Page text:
Mary Rose Museum
Latest monitoring technology helps revive the Mary Rose
Specialist monitoring equipment is helping protect the ship’s timbers
The official opening of the Mary Rose Museum at Portsmouth Historic Dockyard is giving visitors a fascinating insight into 16th-century maritime engineering. But it is engineering of a more modern kind that is helping the historic warship’s safe passage into the limelight.
Sophisticated monitoring technology has played a crucial role in protecting the vulnerable timbers of the ship, which forms the centerpiece of the new museum. As part of the continuing preservation work, conservators at the Mary Rose Trust drafted in Hanwell to monitor the condition of the wood and the environment of the chamber in which it is being stored throughout the crucial final phases of the project.
Working alongside the conservators, our team developed a tailor-made monitoring and control system to provide staff with data about the temperature and humidity of the chamber’s interior, which had to be carefully maintained to avoid deterioration of the timbers.
More than 60 sensors from the Group’s Hanwell range remain attached to the hull, continuously mapping the condition of the wood, including three specialist Woodwatch units which utilize high-frequency Acoustic Emission (AE) technology.
Dr. Martin Hancock said: “We’re extremely proud to be associated with this incredible project to bring the Mary Rose back to life for 21st-century visitors. The restoration has been a long and challenging process for everyone involved and, because of the unique nature of the project, we had to design a unique solution. The technology that we introduced gave the conservation team a form of insight and measurement that hadn’t been available to them before, and has proven crucial to the successful completion of their painstaking work.”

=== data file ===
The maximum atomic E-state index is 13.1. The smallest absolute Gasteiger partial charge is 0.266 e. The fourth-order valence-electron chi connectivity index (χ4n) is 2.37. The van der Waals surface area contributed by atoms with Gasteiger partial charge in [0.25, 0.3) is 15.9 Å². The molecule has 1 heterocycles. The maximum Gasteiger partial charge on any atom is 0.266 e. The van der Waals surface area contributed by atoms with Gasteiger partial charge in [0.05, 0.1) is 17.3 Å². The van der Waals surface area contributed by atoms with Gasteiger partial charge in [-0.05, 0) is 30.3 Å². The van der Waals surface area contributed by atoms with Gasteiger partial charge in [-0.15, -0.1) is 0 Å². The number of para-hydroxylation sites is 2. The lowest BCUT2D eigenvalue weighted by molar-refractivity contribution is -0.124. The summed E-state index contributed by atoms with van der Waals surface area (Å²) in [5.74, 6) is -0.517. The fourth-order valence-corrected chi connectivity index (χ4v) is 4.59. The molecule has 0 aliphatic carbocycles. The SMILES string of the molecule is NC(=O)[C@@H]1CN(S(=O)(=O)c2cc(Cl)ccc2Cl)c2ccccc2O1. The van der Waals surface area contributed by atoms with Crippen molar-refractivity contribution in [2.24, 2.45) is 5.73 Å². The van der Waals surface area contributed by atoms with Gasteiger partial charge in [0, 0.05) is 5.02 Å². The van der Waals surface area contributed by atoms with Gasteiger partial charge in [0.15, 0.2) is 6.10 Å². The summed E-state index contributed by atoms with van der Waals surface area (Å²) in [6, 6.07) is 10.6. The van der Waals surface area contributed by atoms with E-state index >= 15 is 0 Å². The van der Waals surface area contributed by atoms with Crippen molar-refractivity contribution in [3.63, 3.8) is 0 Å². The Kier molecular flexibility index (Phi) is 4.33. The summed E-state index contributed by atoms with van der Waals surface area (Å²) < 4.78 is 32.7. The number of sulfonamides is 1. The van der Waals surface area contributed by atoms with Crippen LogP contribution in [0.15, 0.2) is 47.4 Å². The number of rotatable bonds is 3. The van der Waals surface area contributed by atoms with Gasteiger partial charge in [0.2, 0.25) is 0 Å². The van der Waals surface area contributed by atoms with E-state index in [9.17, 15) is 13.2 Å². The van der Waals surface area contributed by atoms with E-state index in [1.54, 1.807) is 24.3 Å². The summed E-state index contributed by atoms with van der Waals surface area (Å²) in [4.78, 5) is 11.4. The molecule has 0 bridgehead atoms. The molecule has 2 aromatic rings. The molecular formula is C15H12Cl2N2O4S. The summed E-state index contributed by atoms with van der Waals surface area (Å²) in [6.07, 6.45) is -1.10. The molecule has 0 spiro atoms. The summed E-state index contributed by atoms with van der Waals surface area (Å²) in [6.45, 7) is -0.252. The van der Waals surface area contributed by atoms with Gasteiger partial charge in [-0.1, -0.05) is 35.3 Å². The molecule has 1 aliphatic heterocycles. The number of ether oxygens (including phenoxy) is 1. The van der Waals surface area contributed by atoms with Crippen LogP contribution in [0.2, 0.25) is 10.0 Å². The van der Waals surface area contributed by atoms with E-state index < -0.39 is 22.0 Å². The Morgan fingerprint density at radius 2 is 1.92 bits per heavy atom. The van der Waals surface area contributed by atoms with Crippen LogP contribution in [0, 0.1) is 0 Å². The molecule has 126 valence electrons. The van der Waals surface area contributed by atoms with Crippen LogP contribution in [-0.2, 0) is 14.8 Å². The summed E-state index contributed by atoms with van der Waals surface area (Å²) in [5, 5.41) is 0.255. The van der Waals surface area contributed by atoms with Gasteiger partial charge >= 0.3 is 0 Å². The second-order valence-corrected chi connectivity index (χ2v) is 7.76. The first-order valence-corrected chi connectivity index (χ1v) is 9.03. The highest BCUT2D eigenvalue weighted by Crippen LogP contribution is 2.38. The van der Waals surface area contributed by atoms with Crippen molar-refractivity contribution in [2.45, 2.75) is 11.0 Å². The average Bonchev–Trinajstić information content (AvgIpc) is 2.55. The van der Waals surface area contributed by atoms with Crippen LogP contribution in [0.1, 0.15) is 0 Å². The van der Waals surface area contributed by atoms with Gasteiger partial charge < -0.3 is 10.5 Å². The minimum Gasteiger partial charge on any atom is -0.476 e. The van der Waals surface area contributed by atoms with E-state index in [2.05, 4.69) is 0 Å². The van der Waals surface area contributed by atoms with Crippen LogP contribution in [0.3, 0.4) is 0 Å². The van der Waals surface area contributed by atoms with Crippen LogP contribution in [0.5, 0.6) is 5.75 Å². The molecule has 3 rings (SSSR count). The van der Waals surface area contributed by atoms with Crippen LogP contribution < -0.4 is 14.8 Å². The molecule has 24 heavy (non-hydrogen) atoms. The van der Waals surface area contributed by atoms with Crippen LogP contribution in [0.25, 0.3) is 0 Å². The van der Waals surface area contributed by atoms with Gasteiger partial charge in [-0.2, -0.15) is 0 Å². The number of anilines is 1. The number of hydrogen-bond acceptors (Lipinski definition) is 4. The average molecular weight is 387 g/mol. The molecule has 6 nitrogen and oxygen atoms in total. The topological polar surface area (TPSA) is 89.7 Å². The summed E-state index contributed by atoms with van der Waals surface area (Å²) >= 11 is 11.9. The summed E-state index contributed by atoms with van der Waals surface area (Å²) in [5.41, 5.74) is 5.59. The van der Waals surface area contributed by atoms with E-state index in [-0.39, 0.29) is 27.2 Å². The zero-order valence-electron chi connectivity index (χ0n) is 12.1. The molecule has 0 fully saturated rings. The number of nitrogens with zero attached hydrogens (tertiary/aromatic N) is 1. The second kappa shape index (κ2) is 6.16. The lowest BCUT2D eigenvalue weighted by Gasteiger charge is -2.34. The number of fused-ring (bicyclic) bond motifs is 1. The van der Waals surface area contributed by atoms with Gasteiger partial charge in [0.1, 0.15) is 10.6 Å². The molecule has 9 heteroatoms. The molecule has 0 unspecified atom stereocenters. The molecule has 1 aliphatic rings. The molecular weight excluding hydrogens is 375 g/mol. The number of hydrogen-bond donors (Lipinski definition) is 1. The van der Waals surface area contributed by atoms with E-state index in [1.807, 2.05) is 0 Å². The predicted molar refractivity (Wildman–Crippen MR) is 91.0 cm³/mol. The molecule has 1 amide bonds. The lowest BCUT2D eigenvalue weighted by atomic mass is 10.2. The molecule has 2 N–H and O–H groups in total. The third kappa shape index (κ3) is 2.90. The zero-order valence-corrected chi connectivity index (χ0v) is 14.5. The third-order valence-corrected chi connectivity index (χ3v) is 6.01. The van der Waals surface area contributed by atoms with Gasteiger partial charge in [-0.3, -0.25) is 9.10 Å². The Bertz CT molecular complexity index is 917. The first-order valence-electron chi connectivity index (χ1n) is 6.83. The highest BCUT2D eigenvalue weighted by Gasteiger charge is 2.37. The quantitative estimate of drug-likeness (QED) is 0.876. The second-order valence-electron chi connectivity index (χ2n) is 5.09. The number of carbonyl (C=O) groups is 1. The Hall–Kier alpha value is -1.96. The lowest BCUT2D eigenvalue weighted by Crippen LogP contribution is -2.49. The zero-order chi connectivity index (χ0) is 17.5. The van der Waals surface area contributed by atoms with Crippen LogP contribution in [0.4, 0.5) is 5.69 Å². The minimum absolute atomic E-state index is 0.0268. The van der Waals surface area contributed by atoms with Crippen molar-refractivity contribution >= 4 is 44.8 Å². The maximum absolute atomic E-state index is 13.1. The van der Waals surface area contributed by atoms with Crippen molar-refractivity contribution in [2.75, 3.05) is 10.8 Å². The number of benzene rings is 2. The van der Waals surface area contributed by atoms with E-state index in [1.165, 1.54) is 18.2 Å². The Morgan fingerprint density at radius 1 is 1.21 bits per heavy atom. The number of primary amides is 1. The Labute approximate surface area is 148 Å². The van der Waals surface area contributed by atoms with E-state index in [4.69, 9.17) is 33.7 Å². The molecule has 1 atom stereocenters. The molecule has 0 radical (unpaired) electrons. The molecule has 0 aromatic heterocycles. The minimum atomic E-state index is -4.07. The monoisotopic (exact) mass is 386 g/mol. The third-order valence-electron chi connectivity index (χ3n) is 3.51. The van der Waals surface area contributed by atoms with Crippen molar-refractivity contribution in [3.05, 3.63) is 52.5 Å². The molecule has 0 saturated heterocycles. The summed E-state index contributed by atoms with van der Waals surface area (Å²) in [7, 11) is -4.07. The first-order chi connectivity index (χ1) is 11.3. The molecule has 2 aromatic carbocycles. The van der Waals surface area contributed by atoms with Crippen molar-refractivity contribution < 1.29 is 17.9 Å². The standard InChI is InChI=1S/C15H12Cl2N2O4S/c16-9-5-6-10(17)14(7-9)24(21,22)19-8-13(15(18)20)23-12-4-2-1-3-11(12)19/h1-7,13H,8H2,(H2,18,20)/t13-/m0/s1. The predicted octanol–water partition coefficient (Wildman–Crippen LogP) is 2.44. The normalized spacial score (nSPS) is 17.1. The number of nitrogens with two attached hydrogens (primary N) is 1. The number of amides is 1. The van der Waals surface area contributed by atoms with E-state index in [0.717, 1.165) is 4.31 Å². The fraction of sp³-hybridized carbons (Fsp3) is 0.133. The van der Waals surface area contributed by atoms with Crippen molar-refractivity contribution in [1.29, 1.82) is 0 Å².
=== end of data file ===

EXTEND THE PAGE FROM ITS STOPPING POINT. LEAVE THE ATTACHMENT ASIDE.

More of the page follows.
Following the recovery of the wreck from the seabed in 1982, a 17-year programme of active conservation was launched in 1994 when the ship was sprayed with polyethylene glycol (PEG), a wax that gradually replaced the water content within the timbers.
The ship can be viewed in its chamber via an innovative walkway, but it will only be fully unveiled when the chamber is withdrawn in 2016 when the Mary Rose will become the only 16th-century warship on display anywhere in the world.
As part of the $47m project, the remaining timbers will be augmented with a reconstruction of the missing half of the vessel and reunited with its original contents, comprising thousands of artifacts that have been recovered and preserved separately from the ship itself.
Together, the ship and its contents will form a Tudor-era time capsule, providing visitors with an insight into 16th-century life. The items include weapons, naval supplies and many more of the crew’s possessions, including musical instruments.
The man at the helm of the Mary Rose Museum project is the Chief Executive of the Mary Rose Trust, Rear Admiral John Lippiett, who believes the ship represents the British equivalent of Italy’s Pompeii in terms of its historic significance.
The world-famous Mary Rose, a 16th-century warship, recently came to the end of a 17-year wax spraying process designed to preserve its timbers. In 2011, it entered into the final phase of a sophisticated conservation project – a crucial five-year drying out period that will ensure the ship remains intact.
The Mary Rose Trust, based at Portsmouth Historic Dockyard, aims to preserve, display and spread knowledge about the 16th-century warship, which sank in the Solent on 19th July 1545 and was salvaged by the Trust in October 1982.
Hanwell developed a temperature and humidity monitoring solution for the chamber in which the ship is currently stored, to ensure the correct environmental conditions are constantly maintained.
“Progress is excellent and the ship is on course to be freed from its chamber in 2016. ”
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